Denver Broncos Tickets

November 2010

TCU’s Big Move East, and Why It Should Be to the Big 12

Published on: 30th November, 2010

TCU's Big Move East, and Why It Should Be to the Big 12  | read this item

TCU has given up.  They are tired of being labeled as a second class citizen in college football.  They are fed up with hearing other university presidents tell them that they play “little sisters of the poor.”  So TCU is moving to the Big East, and boy is it a marriage made in heaven.

This year TCU is 12-0 and ranked third in the latest BCS rankings.  However, TCU does not play in an automatic bid conference and does not have an automatic berth into a BCS game.  This year they will most likely be playing in the Rose Bowl as an at large team regardless of whether or not Oregon and Auburn remain undefeated. 

If Oregon or Auburn lose in their final game, many feel that TCU would be jumped by a one-loss team because of the disparity in the ever-controversial strength of schedule column.  That’s why this move makes so much sense, and not only for TCU.

Texas Christian’s move to the Big East instantly legitimizes its conference games and also means that it will get a shot to play some of the big boys at home during their non-conference schedule.  After all, if a Big East team was one of two undefeated programs left in the FBS, there is no doubt it would be playing in the National Title game.  That means that if TCU was playing in the Big East this year, its shot at a national championship would be much more legitimate in many people’s eyes.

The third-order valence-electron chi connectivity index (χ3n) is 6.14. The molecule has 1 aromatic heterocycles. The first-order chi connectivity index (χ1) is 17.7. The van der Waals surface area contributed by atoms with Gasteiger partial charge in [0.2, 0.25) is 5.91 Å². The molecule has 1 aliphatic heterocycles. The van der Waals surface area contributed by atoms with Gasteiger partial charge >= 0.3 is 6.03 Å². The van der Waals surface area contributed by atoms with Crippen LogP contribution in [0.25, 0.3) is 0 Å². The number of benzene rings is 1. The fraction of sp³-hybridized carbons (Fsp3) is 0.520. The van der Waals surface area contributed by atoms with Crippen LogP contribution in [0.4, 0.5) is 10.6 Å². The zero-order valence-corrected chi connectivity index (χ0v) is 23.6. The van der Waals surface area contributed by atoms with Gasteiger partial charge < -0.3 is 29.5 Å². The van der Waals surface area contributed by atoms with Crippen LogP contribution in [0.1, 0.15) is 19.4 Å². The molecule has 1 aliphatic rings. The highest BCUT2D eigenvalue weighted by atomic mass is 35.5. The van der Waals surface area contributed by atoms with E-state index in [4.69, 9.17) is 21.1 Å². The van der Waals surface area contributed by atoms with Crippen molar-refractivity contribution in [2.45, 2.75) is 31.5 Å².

The move also makes sense for the conference.  The Big East has come under fire lately since it will be sending a mediocre football team to a BCS game.  If UCONN wins on Saturday, it will win the conference championship and be the Big East’s representative, and will most likely be unranked. 

By adding TCU, the Big East instantly legitimizes its automatic qualifier, since TCU will be that team more often than not.  If the Horned Frogs continue their success, the move also gives the Big East a legitimate championship contender for years to come. 

The move does bring up a few concerns, most of them geographic.  TCU is justifying the switch by stating that the Dallas Cowboys play in the NFC East and has for a very long time.  This reasoning is laughable.  Dallas plays three games a year where it must travel east to play a divisional game. 

TCU’s football team will have to do this at least that many times, if not more.  TCU also has 19 other athletic programs that will have to travel great distances much more frequently.

Let’s be honest, this was not a move in the best interests of the athletic department, but rather a move in the best interest of TCU football.  After all, football is the money maker, and if you don’t think college football is a business then you are sorely mistaken. 

The only other issue that comes to mind with this decision has nothing to do with the Big East or TCU, but rather with the Big 12.  Why in the world would the Big 12 not invite TCU, or Boise State for that matter, to join them?  The Big 12 just lost two of its long time, staple members in Colorado and Nebraska.  Sure, Colorado’s loss didn’t hurt too bad, but Nebraska has a solid football program once again with an extremely loyal fanbase.